The issue came to the forefront again last month when the IBTR issued another decision that resulted in a significant reduction to a large commercial entity; this time, a CVS Pharmacy store in Bloomington. Interestingly enough, this case did not involve a “big-box” and was not based on the application of “dark sales” (even though you would have thought so from the way it was being publicly described by many.) Nevertheless, it was cited as another case where the IBTR had somehow gotten it wrong and was making a bad decision.
The situation essentially reveals: Assessors and county officials believe that large national chains should be taxed more because they are large national chains (and refuse to acknowledge the state of the law which just doesn’t support their higher assessments.) The IBTR has merely been doing its job, applying case law that has developed from Tax Court decisions issued since 2010 and before.
What’s more, assessors and county officials do not want to assess the property based on its fair market value, they want to assess it based on the value of the business operations that take place on the property — what I call “value to the user.” Property tax is supposed to be a tax on the value of real estate, not a tax on the investment value that real estate has to the owner. This debate arises out of the statutory and administrative rule definitions that govern our assessment system. Indiana defines true tax value as something different than the market value-in-exchange (what the property could sell for); instead it creates a hybrid standard referred to as “market value-in-use”. This hybrid was created to protect some properties from higher taxes. The best example is when a highly valuable piece of prime commercial real estate is actually used for agricultural or residential purposes.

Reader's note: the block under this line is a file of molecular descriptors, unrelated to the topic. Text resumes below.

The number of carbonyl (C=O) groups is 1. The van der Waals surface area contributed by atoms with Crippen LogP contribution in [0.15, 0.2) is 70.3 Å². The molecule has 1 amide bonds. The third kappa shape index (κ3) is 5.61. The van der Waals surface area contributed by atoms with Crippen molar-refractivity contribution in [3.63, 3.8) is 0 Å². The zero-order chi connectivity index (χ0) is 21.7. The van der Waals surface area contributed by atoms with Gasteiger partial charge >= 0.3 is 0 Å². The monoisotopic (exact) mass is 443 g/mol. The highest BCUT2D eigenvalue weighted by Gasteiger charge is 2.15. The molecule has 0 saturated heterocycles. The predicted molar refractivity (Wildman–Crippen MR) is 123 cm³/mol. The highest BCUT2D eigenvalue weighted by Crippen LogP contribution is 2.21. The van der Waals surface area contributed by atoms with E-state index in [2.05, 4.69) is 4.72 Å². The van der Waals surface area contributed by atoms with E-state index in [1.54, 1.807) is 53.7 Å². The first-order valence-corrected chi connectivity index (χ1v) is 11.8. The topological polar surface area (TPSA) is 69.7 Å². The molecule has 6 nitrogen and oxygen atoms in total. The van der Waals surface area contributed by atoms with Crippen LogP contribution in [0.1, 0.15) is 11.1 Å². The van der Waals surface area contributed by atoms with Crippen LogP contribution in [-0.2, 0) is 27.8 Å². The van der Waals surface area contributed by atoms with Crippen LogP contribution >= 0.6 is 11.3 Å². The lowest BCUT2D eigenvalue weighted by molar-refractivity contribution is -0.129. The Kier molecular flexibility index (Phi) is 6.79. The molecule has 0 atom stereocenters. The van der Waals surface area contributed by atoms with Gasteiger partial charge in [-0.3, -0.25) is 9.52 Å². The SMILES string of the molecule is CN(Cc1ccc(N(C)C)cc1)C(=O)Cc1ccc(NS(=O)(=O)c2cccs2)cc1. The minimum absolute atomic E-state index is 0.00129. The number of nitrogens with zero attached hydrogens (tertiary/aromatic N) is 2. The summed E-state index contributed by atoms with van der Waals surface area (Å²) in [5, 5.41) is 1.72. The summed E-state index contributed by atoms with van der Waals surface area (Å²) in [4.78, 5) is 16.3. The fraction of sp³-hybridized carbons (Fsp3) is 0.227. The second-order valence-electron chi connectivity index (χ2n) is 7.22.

But now there is a movement to interpret market value-in-use as a means for taxing the value the property has to its specific user, i.e., the national retail chain owner. This is not only subjective, unfair and inequitable; it is unworkable. It would result in nearly identical buildings being assessed at widely differing values based on the financial status and circumstances of the particular owner. Such a standard is contrary to our Indiana Constitution and would effectively undermine the integrity of our entire assessment system.
It is an important issue and appears it is going to be taken back up next month by the Interim Committee on Fiscal Policy, which has scheduled meetings for October 7, 13 and 21.